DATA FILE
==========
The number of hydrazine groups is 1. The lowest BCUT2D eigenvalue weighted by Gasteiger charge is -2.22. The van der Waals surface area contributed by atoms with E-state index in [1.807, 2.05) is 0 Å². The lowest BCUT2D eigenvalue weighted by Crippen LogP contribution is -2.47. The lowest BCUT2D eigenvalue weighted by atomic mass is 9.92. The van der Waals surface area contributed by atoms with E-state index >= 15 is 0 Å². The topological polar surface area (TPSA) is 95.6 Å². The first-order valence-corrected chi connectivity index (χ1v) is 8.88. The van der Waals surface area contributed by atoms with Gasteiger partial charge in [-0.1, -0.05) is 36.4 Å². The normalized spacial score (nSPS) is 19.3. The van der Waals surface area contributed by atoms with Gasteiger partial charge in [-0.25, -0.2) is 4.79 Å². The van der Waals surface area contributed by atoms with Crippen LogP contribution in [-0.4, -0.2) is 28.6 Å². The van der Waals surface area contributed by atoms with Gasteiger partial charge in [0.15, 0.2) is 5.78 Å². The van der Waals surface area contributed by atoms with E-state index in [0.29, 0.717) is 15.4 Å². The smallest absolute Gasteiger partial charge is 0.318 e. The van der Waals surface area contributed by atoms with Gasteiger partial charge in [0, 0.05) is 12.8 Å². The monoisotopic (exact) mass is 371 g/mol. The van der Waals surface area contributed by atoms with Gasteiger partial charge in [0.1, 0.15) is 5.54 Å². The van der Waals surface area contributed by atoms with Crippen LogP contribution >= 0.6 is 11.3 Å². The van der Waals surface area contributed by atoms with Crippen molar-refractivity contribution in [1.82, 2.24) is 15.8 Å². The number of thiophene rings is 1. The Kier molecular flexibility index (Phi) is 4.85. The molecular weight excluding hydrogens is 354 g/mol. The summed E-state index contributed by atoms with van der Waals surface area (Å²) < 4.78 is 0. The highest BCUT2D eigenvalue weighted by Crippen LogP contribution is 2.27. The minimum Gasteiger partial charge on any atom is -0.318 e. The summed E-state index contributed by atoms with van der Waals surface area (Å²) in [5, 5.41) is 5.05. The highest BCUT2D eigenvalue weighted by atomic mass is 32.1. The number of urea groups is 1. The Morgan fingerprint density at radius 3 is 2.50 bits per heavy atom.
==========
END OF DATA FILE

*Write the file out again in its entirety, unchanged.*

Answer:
The number of hydrazine groups is 1. The lowest BCUT2D eigenvalue weighted by Gasteiger charge is -2.22. The van der Waals surface area contributed by atoms with E-state index in [1.807, 2.05) is 0 Å². The lowest BCUT2D eigenvalue weighted by Crippen LogP contribution is -2.47. The lowest BCUT2D eigenvalue weighted by atomic mass is 9.92. The van der Waals surface area contributed by atoms with E-state index >= 15 is 0 Å². The topological polar surface area (TPSA) is 95.6 Å². The first-order valence-corrected chi connectivity index (χ1v) is 8.88. The van der Waals surface area contributed by atoms with Gasteiger partial charge in [-0.1, -0.05) is 36.4 Å². The normalized spacial score (nSPS) is 19.3. The van der Waals surface area contributed by atoms with Gasteiger partial charge in [-0.25, -0.2) is 4.79 Å². The van der Waals surface area contributed by atoms with Crippen LogP contribution in [-0.4, -0.2) is 28.6 Å². The van der Waals surface area contributed by atoms with Gasteiger partial charge in [0.15, 0.2) is 5.78 Å². The van der Waals surface area contributed by atoms with E-state index in [0.29, 0.717) is 15.4 Å². The smallest absolute Gasteiger partial charge is 0.318 e. The van der Waals surface area contributed by atoms with Gasteiger partial charge in [0, 0.05) is 12.8 Å². The monoisotopic (exact) mass is 371 g/mol. The van der Waals surface area contributed by atoms with Gasteiger partial charge in [0.1, 0.15) is 5.54 Å². The van der Waals surface area contributed by atoms with Crippen LogP contribution >= 0.6 is 11.3 Å². The van der Waals surface area contributed by atoms with Crippen molar-refractivity contribution in [1.82, 2.24) is 15.8 Å². The number of thiophene rings is 1. The Kier molecular flexibility index (Phi) is 4.85. The molecular weight excluding hydrogens is 354 g/mol. The summed E-state index contributed by atoms with van der Waals surface area (Å²) < 4.78 is 0. The highest BCUT2D eigenvalue weighted by Crippen LogP contribution is 2.27. The minimum Gasteiger partial charge on any atom is -0.318 e. The summed E-state index contributed by atoms with van der Waals surface area (Å²) in [5, 5.41) is 5.05. The highest BCUT2D eigenvalue weighted by atomic mass is 32.1. The number of urea groups is 1. The Morgan fingerprint density at radius 3 is 2.50 bits per heavy atom.